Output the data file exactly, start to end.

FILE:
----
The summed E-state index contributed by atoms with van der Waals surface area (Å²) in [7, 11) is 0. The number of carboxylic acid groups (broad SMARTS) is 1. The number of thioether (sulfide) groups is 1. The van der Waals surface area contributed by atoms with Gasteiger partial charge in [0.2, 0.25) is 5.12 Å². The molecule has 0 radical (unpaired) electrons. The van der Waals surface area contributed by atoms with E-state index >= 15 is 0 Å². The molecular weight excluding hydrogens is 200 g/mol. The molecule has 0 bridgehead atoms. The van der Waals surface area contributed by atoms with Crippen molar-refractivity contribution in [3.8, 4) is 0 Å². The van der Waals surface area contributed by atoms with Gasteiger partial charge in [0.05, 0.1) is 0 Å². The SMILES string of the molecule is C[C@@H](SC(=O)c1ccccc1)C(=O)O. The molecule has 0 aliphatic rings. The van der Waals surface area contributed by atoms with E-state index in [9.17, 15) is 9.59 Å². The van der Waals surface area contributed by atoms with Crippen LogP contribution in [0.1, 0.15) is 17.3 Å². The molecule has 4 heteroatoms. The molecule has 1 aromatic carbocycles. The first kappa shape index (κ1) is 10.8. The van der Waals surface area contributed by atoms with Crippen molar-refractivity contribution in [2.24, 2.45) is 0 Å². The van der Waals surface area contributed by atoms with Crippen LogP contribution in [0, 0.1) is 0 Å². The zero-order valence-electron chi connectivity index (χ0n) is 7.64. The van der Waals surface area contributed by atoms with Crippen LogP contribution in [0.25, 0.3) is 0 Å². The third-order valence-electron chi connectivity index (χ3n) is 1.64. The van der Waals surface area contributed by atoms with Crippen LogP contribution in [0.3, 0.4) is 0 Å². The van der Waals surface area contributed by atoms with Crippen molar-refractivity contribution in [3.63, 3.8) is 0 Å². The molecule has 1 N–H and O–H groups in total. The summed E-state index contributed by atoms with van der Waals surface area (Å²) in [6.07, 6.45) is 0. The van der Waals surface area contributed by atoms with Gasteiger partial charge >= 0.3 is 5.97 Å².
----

The summed E-state index contributed by atoms with van der Waals surface area (Å²) in [7, 11) is 0. The number of carboxylic acid groups (broad SMARTS) is 1. The number of thioether (sulfide) groups is 1. The van der Waals surface area contributed by atoms with Gasteiger partial charge in [0.2, 0.25) is 5.12 Å². The molecule has 0 radical (unpaired) electrons. The van der Waals surface area contributed by atoms with E-state index >= 15 is 0 Å². The molecular weight excluding hydrogens is 200 g/mol. The molecule has 0 bridgehead atoms. The van der Waals surface area contributed by atoms with Crippen molar-refractivity contribution in [3.8, 4) is 0 Å². The van der Waals surface area contributed by atoms with Gasteiger partial charge in [0.05, 0.1) is 0 Å². The SMILES string of the molecule is C[C@@H](SC(=O)c1ccccc1)C(=O)O. The molecule has 0 aliphatic rings. The van der Waals surface area contributed by atoms with E-state index in [9.17, 15) is 9.59 Å². The van der Waals surface area contributed by atoms with Crippen LogP contribution in [0.1, 0.15) is 17.3 Å². The molecule has 4 heteroatoms. The molecule has 1 aromatic carbocycles. The first kappa shape index (κ1) is 10.8. The van der Waals surface area contributed by atoms with Crippen molar-refractivity contribution in [2.24, 2.45) is 0 Å². The van der Waals surface area contributed by atoms with Crippen LogP contribution in [0, 0.1) is 0 Å². The zero-order valence-electron chi connectivity index (χ0n) is 7.64. The van der Waals surface area contributed by atoms with Crippen LogP contribution in [0.25, 0.3) is 0 Å². The third-order valence-electron chi connectivity index (χ3n) is 1.64. The van der Waals surface area contributed by atoms with Crippen LogP contribution in [0.3, 0.4) is 0 Å². The van der Waals surface area contributed by atoms with Crippen molar-refractivity contribution in [3.63, 3.8) is 0 Å². The molecule has 1 N–H and O–H groups in total. The summed E-state index contributed by atoms with van der Waals surface area (Å²) in [6.07, 6.45) is 0. The van der Waals surface area contributed by atoms with Gasteiger partial charge >= 0.3 is 5.97 Å².